Should the U.K. go it alone? How about the U.S.?

Posted by & filed under CGR Staff, Rochester Business Journal.

Jo Cox
Britain America First! ??? When does patriotism evolve into hate and bigotry? America First! New York First! Rochester First! Family First! Me First!  Where does it stop? Cheering for our favorite team or expressing pride in our nation must stop short of hating the other team or endorsing formal discrimination in favor of what is deemed “ours.” Trump’s proposed ban on Muslim immigration would soon morph into a ban on American-born Muslims, to a ban on Islam itself. Is that not a small step away from a descent into warring tribes, each convinced that they alone deserve special treatment?


 

Kent Gardner

Next Thursday the Brits will decide whether or not they should remain in the European Union. Dubbed “Brexit,” the referendum puts the United Kingdom’s European identity to the test. The Economist/YouGov poll scores the contest at a dead heat—42% or 44% on either side with 10% on the fence. My forecast—the status quo wins when the poll is even. Brexit is dead. I think.

BrexitThe poll reveals some big divisions: the young want to stay while the old want to leave; the rich want to stay while the poor want to leave; Scotland wants to stay while Wales wants to leave. Liberal Labor wants to stay while Conservative Tories want to leave.

What’s best? Economists argue that economic integration is efficient; nearly all, from the Bank of England to independent pundits, predict some loss of national income from re-erecting a virtual wall in the English Channel. The U.K. has never fully embraced the EU. They prefer the pound sterling to the Euro; Britain isn’t part of the passport-free Schengen Area; many policies remain independent of other EU members. Brexit supporters want to claw back control they believe has been lost and end payments to support the EU’s sprawling Brussels bureaucracy. Either they don’t think they’ll lose or they’re willing to trade some prosperity for sovereignty. The Schengen Area

We’ve been having our own “Brexit” debate during this chaotic primary season. Closer integration with the world economy has been on trial on the left and the right. Both Trump and Sanders promise a better world without, well, the world. While their rhetoric differs, the message is the same: Trade has stolen jobs from American workers. As both oppose agreements that mutually reduce barriers to trade with other nations (like the North American Free Trade Agreement and the Trans-Pacific Partnership), they apparently support raising these barriers anew and trading less.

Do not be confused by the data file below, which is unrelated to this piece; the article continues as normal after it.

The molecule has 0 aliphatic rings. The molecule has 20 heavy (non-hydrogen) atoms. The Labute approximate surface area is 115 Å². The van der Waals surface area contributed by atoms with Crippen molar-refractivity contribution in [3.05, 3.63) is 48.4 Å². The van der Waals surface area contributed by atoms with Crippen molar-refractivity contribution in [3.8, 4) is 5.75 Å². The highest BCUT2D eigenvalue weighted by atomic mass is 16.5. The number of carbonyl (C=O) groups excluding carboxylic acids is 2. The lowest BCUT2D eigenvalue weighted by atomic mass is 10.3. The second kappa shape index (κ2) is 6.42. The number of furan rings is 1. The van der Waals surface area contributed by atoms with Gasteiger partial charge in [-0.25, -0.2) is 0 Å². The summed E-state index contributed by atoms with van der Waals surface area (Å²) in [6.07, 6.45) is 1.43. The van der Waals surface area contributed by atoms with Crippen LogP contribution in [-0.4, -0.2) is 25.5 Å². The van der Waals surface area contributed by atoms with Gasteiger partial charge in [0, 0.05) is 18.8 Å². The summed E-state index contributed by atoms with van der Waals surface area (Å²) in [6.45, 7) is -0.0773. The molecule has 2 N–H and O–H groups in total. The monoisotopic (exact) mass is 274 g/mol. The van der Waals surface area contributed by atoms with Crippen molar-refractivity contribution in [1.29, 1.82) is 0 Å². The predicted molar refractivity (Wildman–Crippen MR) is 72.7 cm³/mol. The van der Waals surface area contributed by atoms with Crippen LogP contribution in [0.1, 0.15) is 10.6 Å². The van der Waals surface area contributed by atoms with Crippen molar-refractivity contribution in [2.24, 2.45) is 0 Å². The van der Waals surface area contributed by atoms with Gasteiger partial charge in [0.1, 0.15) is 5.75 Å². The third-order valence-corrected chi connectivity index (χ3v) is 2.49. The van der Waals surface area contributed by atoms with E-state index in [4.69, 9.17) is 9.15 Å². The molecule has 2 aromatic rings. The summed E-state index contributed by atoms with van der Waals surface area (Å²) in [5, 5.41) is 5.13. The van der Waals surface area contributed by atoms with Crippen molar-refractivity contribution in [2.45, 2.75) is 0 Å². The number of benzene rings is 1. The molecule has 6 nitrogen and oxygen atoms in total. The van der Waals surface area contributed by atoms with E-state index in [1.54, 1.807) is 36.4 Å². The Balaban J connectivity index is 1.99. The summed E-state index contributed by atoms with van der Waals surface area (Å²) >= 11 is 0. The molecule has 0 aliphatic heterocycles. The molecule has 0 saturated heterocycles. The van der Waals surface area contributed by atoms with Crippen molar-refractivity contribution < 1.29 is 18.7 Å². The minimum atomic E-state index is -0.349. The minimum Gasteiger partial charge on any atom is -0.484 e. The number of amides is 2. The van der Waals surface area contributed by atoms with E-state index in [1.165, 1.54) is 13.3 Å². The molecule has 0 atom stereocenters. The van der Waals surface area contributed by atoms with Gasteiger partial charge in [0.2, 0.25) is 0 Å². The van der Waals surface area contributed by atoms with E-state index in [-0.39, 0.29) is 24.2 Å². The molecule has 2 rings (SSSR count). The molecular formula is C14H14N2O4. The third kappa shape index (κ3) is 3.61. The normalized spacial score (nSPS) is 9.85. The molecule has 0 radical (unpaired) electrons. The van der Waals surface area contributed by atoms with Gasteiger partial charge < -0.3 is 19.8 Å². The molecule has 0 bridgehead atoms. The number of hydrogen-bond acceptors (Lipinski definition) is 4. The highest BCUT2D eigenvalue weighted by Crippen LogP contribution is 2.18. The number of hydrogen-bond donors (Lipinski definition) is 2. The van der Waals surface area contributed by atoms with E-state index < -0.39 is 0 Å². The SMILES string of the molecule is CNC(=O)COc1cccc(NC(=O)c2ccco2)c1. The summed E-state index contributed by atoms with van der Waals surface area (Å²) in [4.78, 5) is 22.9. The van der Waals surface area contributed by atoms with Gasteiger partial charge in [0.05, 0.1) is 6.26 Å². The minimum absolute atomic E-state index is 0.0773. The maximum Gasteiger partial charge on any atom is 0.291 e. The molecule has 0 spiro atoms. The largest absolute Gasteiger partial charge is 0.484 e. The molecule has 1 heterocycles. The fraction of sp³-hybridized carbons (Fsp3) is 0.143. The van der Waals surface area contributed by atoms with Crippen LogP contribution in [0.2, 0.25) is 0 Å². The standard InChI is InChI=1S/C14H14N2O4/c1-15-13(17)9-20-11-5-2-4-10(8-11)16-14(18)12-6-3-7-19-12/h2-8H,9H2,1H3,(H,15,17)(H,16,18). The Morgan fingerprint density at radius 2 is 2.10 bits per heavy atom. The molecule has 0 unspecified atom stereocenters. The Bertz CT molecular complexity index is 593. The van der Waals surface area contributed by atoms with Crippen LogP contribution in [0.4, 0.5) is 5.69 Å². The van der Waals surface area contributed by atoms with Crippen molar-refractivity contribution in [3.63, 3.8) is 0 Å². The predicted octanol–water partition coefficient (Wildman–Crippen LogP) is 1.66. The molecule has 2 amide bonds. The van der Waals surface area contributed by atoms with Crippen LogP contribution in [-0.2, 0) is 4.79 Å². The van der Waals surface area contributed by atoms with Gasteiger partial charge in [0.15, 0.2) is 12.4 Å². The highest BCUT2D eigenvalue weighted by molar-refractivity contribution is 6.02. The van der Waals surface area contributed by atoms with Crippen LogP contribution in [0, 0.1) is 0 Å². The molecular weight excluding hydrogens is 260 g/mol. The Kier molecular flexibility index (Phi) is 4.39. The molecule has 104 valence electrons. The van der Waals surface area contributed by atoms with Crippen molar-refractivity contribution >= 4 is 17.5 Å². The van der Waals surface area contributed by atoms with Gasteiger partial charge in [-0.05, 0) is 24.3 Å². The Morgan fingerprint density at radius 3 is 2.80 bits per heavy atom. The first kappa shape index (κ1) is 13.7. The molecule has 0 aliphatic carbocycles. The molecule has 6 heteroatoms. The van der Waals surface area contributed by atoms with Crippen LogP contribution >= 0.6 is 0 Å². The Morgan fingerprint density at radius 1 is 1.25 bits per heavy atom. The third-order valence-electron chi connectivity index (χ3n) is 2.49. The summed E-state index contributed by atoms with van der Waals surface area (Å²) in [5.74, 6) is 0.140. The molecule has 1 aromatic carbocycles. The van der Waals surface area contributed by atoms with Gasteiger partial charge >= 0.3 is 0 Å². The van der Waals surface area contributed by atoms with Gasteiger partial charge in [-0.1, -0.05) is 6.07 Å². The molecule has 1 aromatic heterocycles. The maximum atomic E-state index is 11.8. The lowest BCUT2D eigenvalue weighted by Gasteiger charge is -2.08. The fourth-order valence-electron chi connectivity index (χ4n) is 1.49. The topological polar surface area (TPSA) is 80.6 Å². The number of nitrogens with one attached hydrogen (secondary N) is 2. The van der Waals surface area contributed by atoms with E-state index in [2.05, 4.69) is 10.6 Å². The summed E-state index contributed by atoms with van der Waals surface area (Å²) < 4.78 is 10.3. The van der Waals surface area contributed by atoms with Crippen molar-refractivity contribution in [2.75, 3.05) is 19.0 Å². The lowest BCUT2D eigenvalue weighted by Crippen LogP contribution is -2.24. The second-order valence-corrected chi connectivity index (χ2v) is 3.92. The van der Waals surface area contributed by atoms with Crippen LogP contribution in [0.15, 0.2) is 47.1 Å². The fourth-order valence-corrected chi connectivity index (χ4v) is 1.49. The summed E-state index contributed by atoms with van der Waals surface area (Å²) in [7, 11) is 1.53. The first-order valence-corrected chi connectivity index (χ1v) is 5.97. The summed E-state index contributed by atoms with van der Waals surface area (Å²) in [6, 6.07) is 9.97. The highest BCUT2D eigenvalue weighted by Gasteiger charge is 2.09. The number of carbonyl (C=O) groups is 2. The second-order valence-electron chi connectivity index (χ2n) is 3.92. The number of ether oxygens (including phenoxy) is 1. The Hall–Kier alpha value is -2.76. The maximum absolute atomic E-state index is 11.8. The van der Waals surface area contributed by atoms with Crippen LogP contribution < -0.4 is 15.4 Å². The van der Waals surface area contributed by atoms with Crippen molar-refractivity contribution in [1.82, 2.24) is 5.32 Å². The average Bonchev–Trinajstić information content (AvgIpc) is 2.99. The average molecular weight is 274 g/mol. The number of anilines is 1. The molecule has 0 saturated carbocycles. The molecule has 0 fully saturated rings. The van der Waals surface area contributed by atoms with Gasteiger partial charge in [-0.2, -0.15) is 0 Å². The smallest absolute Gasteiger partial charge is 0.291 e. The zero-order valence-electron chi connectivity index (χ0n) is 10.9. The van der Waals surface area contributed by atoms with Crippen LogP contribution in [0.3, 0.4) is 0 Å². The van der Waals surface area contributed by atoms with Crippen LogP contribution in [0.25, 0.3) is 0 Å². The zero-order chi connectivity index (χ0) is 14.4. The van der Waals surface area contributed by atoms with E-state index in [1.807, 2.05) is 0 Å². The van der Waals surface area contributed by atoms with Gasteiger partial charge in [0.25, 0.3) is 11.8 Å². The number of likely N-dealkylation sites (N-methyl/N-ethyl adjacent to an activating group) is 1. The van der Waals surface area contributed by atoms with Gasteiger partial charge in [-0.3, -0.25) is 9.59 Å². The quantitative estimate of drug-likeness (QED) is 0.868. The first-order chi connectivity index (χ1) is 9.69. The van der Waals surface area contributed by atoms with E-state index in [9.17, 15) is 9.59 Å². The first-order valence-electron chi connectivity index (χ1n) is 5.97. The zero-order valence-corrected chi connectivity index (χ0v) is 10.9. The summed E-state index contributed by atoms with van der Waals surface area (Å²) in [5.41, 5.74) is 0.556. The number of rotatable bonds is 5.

The case for free trade bears repeating. Economist Greg Mankiw offers an illustration, adapted here. It’s February in Rochester and 2 feet of snow fell overnight. You’d happily pay $40 for someone to clear your driveway. The boy next door, currently captured by his Xbox, will put aside the game and shovel your driveway for anything over $20. So if you pay him $30 to shovel your driveway, you will both be better off by $10. That’s why we trade—both parties gain. snow

Mankiw’s plot thickens: The girl across the street wants a new dress for a date and she’s short of cash. She comes over and offers to do the job for anything over $10. It’s a deal! You give her $15 and she’s $5 better off and you’re effectively up $25. The boy goes back to his Xbox, but he’s unhappy because he lost the chance to do better.

Think of the girl as a foreign competitor. Trump and Sanders seem to believe that we should hire the boy just because he lives on our side of the street. But wait—you have $25 left over from the snow bargain with the girl. As the boy next door is a math whiz, you hire him to tutor your daughter in algebra. He lost the shoveling gig but moved up the food chain as a knowledge worker. Now everybody’s happier.

Let’s complicate Mankiw’s fable. Adjacent neighborhoods have always had lots of boys and girls but there were walls and rules that prevented them from offering to shovel. Competition in the global economy now includes all of Southeast Asia, particularly China, the former nations of the Soviet Union and the Indian subcontinent, most of Latin America, etc. Oh, and many of them are better at math than the kid next door.

And the guy on the next block just invented a snow blower that only costs $50. After the 4th snow, you’re money ahead. “Sorry, kid! Do you do Windows?”

Trump wants trade—but he thinks we should treat other nations like he does contractors on his projects. If the girl will shovel for anything over $10, he’ll offer $10.01 and take nearly all the benefit (then he’ll claim she did a bad job and refuse to pay). For Sanders, the devil is the corporate middleman, the Donald Trumps who pay both the girl and boy less than they could. He insists that we can force a better bargain on business.

Trade can make everyone better off, but in the real world there are winners and losers. When we buy from China we lose manufacturing jobs—but we cut the cost of living for American consumers. Rochester lost farm jobs when New York City started buying cheaper wheat from Iowa, too. Let’s manage the negatives of trade, not cut it off. The Trade Adjustment Assistance program, supporting workers displaced by trade with training and job search services, gets mixed reviews. It deserves the attention of reformers plus stable and adequate funding. It is impossible to hold workers harmless from economic change due to trade, but we can take steps to help them manage the transition.

Just like the U.K., we’re better off in the world than outside it. We can go it alone but both sides of the transaction pay a price.

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